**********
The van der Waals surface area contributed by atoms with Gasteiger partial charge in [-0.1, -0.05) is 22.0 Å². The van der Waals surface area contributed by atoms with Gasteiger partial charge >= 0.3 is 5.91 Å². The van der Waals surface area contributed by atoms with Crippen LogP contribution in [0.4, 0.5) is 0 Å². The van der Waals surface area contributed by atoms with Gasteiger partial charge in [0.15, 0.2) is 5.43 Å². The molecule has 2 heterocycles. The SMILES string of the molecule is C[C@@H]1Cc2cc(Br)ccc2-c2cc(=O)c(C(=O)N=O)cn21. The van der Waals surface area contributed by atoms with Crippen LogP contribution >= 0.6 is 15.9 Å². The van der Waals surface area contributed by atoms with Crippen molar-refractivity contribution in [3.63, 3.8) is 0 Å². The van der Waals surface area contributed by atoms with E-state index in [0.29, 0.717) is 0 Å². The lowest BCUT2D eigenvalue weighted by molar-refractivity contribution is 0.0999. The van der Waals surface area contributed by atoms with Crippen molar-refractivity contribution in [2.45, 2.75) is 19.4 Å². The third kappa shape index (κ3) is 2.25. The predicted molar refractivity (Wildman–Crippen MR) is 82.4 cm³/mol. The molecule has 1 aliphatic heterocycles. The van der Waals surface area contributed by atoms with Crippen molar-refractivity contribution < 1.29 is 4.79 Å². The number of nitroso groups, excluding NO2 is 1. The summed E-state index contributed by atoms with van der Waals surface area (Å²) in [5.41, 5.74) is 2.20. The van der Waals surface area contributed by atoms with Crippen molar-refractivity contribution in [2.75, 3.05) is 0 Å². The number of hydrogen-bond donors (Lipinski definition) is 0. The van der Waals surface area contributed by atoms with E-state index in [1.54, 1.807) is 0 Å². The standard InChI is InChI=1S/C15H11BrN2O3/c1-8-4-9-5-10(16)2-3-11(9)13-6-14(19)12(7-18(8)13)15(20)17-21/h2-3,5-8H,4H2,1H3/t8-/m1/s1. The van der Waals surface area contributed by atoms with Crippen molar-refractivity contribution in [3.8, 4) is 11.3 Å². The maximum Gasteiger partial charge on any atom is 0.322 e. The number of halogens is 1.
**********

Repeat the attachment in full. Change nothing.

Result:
The van der Waals surface area contributed by atoms with Gasteiger partial charge in [-0.1, -0.05) is 22.0 Å². The van der Waals surface area contributed by atoms with Gasteiger partial charge >= 0.3 is 5.91 Å². The van der Waals surface area contributed by atoms with Crippen LogP contribution in [0.4, 0.5) is 0 Å². The van der Waals surface area contributed by atoms with Gasteiger partial charge in [0.15, 0.2) is 5.43 Å². The molecule has 2 heterocycles. The SMILES string of the molecule is C[C@@H]1Cc2cc(Br)ccc2-c2cc(=O)c(C(=O)N=O)cn21. The van der Waals surface area contributed by atoms with Crippen LogP contribution >= 0.6 is 15.9 Å². The van der Waals surface area contributed by atoms with Crippen molar-refractivity contribution in [3.63, 3.8) is 0 Å². The van der Waals surface area contributed by atoms with E-state index in [0.29, 0.717) is 0 Å². The lowest BCUT2D eigenvalue weighted by molar-refractivity contribution is 0.0999. The van der Waals surface area contributed by atoms with Crippen molar-refractivity contribution in [2.45, 2.75) is 19.4 Å². The third kappa shape index (κ3) is 2.25. The predicted molar refractivity (Wildman–Crippen MR) is 82.4 cm³/mol. The molecule has 1 aliphatic heterocycles. The van der Waals surface area contributed by atoms with Crippen molar-refractivity contribution < 1.29 is 4.79 Å². The number of nitroso groups, excluding NO2 is 1. The summed E-state index contributed by atoms with van der Waals surface area (Å²) in [5.41, 5.74) is 2.20. The van der Waals surface area contributed by atoms with Crippen molar-refractivity contribution in [2.75, 3.05) is 0 Å². The number of hydrogen-bond donors (Lipinski definition) is 0. The van der Waals surface area contributed by atoms with E-state index in [1.54, 1.807) is 0 Å². The standard InChI is InChI=1S/C15H11BrN2O3/c1-8-4-9-5-10(16)2-3-11(9)13-6-14(19)12(7-18(8)13)15(20)17-21/h2-3,5-8H,4H2,1H3/t8-/m1/s1. The van der Waals surface area contributed by atoms with Crippen molar-refractivity contribution in [3.8, 4) is 11.3 Å². The maximum Gasteiger partial charge on any atom is 0.322 e. The number of halogens is 1.